Parser and analytics tools for WhatsApp group chats


Keywords
whatsapp, analysis, parser, chat, machine-learning, pandas, whatsapp-analysis, whatsapp-group, whatsapp-parser, whatsapp-statistics
License
GPL-3.0
Install
pip install whatstk==0.4.0

Documentation

whatstk

Package version

Build Status codecov Python 3.6 Documentation GitHub license

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whatstk is a Python module for WhatsApp chat group analysis and distributed under the GPL-3.0 license.

Please star our project if you found it interesting to keep us motivated 😃!

Installation

Tested on Python 3.7

pip install whatstk

Getting Started

Make sure to first obtain the chat to be analyzed. Export it as a txt file using your phone (more info on this here).

Check more on how-to use it in the docs

Obtain a dataframe from your chat log file

Load your chat using the object WhatsAppChat. Example below we use chat example.txt

from whatstk import WhatsAppChat

filename = 'chats/example.txt'
chat = WhatsAppChat.from_txt(filename)

Once you have your WhatsAppChat object, you can access the loaded data using the class attribute df, i.e. chat.df.

chat.df.info()
See results

<class 'pandas.core.frame.DataFrame'>
DatetimeIndex: 18 entries, 2016-08-06 13:23:00 to 2016-10-31 12:23:00
Data columns (total 2 columns):
 #   Column    Non-Null Count  Dtype 
---  ------    --------------  ----- 
 0   username  18 non-null     object
 1   message   18 non-null     object
dtypes: object(2)
memory usage: 432.0+ bytes

Note 1: By default, header auto-detect feature is used. If it does not work, use hformat variable to specify your header format. In our example, it would be: hformat = '%d.%m.%y, %H:%M - %name:'. More on this here.

Note 2: If your chat uses 12h clock, it may not work as expected. If it is your case, please report it in the issues section.

Plot the cumulative messages sent by day

Once you have your WhatsAppChat object, you can easily get the number of interventions per user per, say, day using the method interventions() with date_mode argument set to 'day'. With this, some minor processing, plotly and vis method from whatstk.plot you can get really insightful plots.

from whatstk.analysis import interventions
counts = interventions(chat=chat, date_mode='date', msg_length=False)
counts_cumsum = counts.cumsum()

# Plot result
from plotly.offline import plot
from whatstk.plot import vis
plot(vis(counts_cumsum, 'cumulative number of messages sent per day'))

What's the header?

The chat file syntax can differ between devices, OS and language settings, which makes it hard some times to correctly parse the data and make WhatsTK work correctly.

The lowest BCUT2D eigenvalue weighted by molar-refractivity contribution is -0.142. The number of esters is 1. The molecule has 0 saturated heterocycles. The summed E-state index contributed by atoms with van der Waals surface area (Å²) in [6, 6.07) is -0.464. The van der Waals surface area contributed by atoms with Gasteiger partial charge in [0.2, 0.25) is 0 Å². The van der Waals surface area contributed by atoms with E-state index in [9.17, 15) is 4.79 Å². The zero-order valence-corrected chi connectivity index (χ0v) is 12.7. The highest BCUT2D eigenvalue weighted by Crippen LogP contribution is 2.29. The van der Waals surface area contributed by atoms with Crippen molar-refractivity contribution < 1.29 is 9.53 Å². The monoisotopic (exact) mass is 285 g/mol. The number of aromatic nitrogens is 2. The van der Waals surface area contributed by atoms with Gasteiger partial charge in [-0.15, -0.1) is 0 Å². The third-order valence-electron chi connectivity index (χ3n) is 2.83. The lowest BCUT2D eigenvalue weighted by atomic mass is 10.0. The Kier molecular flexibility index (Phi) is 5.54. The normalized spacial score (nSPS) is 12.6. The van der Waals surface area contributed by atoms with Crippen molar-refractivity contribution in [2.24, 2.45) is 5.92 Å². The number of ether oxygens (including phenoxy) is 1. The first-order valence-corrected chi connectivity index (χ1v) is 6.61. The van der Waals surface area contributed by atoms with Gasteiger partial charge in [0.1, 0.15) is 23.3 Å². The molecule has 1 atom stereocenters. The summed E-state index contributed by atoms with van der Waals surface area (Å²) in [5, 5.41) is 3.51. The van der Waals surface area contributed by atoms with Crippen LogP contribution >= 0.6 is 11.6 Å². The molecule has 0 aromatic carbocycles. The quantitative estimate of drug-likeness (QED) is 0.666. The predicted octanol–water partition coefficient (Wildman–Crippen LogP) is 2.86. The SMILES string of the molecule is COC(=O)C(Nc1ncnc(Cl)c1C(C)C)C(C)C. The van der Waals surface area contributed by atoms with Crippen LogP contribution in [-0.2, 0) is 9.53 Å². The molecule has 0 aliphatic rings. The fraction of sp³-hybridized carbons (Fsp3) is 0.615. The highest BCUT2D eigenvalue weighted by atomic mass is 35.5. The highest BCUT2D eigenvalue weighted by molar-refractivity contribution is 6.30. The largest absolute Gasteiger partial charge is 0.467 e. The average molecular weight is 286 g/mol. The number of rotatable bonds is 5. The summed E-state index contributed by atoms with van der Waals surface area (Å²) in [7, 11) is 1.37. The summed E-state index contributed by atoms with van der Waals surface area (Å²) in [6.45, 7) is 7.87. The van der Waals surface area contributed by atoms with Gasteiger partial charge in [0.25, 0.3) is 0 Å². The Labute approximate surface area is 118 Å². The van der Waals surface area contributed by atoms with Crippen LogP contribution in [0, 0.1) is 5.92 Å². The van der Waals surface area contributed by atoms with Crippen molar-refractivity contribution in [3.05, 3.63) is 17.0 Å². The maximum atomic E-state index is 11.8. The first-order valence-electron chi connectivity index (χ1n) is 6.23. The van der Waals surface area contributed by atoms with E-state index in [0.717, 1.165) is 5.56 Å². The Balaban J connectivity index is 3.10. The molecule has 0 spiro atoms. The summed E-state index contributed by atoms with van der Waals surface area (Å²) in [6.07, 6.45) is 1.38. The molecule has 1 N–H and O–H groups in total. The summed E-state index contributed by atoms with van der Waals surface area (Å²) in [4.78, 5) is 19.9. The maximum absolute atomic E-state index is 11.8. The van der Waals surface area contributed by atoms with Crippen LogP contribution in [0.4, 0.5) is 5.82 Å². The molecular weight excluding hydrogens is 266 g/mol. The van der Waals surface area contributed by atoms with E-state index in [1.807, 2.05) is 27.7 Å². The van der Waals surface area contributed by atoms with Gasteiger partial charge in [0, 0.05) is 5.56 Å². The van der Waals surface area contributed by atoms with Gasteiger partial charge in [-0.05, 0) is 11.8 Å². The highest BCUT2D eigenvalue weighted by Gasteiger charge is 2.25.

The header appears for each message sent in the chat. It contains a timestamp and the name of the user that sent the message.

See it for yourself and open the exported chat file. You will find that the messages have a similar format like the one below:

15.04.2016, 15:04 - You created group “Sample Group”
06.08.2016, 13:18 - Messages you send to this group are now secured with end-to-end encryption. Tap for more info.
06.08.2016, 13:23 - Ash Ketchum: Hey guys!
06.08.2016, 13:25 - Brock: Hey Ash, good to have a common group!
06.08.2016, 13:30 - Misty: Hey guys! Long time haven't heard anything from you
06.08.2016, 13:45 - Ash Ketchum: Indeed. I think having a whatsapp group nowadays is a good idea
06.08.2016, 14:30 - Misty: Definetly
06.08.2016, 17:25 - Brock: I totally agree
07.08.2016, 11:45 - Prof. Oak: Kids, shall I design a smart poke-ball?

In this example, the header is day.month.year, hour:minutes - username: which corresponds to the header format %d.%m.%y, %H:%M - %name:. However, in your case it may be something else. Check table below to see the codes for each header unit.

Date Unit Code Definition
%y Year
%m Month of the year (1-12)
%d Day of the month (0-31)
%H Hour 24h-clock (0-23)
%P Hour 12h-clock (1-12)
%M Minutes (0-60)
%S Seconds (0-60)
%name Name of user

Known issues

  • 12h clock header format is not supported.

Contribute

We are very open to have collaborators. You can freely fork and issue a pull request with your updates! For other issues/bugs/suggestions, please report it as an issue or text me.

Pull Requests

Make sure to test your code before issuing a pull request:

py.test --cov-report term --cov=whatstk tests/

Note 1: Use --html=testreport.html --cov-report html to generate HTML reports.

However, pull requests will trigger the Travis CI pipeline, which will run the tests as well.